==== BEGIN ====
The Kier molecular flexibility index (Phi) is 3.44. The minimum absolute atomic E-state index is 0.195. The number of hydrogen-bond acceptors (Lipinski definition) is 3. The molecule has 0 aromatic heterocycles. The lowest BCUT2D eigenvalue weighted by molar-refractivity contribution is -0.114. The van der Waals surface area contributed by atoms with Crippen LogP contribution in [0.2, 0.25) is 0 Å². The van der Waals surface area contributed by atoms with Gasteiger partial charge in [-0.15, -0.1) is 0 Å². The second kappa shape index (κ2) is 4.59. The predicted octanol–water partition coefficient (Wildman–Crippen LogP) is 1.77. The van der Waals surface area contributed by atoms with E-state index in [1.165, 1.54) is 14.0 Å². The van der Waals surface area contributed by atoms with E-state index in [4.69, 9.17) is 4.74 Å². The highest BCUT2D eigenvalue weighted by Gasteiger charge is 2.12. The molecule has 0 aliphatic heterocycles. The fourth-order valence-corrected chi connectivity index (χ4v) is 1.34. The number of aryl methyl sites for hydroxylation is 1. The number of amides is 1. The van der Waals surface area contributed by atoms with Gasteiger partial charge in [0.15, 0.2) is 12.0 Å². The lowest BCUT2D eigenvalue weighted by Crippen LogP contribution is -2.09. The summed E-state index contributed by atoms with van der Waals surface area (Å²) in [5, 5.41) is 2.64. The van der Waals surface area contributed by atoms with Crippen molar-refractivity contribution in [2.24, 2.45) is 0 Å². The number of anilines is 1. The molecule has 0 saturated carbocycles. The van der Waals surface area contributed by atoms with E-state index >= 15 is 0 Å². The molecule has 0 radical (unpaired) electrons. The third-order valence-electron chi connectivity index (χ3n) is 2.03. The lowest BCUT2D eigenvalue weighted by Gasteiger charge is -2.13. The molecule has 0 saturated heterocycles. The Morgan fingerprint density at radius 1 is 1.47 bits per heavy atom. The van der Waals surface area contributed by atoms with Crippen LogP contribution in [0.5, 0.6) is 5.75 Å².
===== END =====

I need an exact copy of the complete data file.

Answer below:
The Kier molecular flexibility index (Phi) is 3.44. The minimum absolute atomic E-state index is 0.195. The number of hydrogen-bond acceptors (Lipinski definition) is 3. The molecule has 0 aromatic heterocycles. The lowest BCUT2D eigenvalue weighted by molar-refractivity contribution is -0.114. The van der Waals surface area contributed by atoms with Crippen LogP contribution in [0.2, 0.25) is 0 Å². The van der Waals surface area contributed by atoms with Gasteiger partial charge in [-0.15, -0.1) is 0 Å². The second kappa shape index (κ2) is 4.59. The predicted octanol–water partition coefficient (Wildman–Crippen LogP) is 1.77. The van der Waals surface area contributed by atoms with E-state index in [1.165, 1.54) is 14.0 Å². The van der Waals surface area contributed by atoms with E-state index in [4.69, 9.17) is 4.74 Å². The highest BCUT2D eigenvalue weighted by Gasteiger charge is 2.12. The molecule has 0 aliphatic heterocycles. The fourth-order valence-corrected chi connectivity index (χ4v) is 1.34. The number of aryl methyl sites for hydroxylation is 1. The number of amides is 1. The van der Waals surface area contributed by atoms with Gasteiger partial charge in [0.15, 0.2) is 12.0 Å². The lowest BCUT2D eigenvalue weighted by Crippen LogP contribution is -2.09. The summed E-state index contributed by atoms with van der Waals surface area (Å²) in [5, 5.41) is 2.64. The van der Waals surface area contributed by atoms with Crippen molar-refractivity contribution in [2.24, 2.45) is 0 Å². The number of anilines is 1. The molecule has 0 saturated carbocycles. The van der Waals surface area contributed by atoms with E-state index >= 15 is 0 Å². The molecule has 0 radical (unpaired) electrons. The third-order valence-electron chi connectivity index (χ3n) is 2.03. The lowest BCUT2D eigenvalue weighted by Gasteiger charge is -2.13. The molecule has 0 saturated heterocycles. The Morgan fingerprint density at radius 1 is 1.47 bits per heavy atom. The van der Waals surface area contributed by atoms with Crippen LogP contribution in [0.5, 0.6) is 5.75 Å².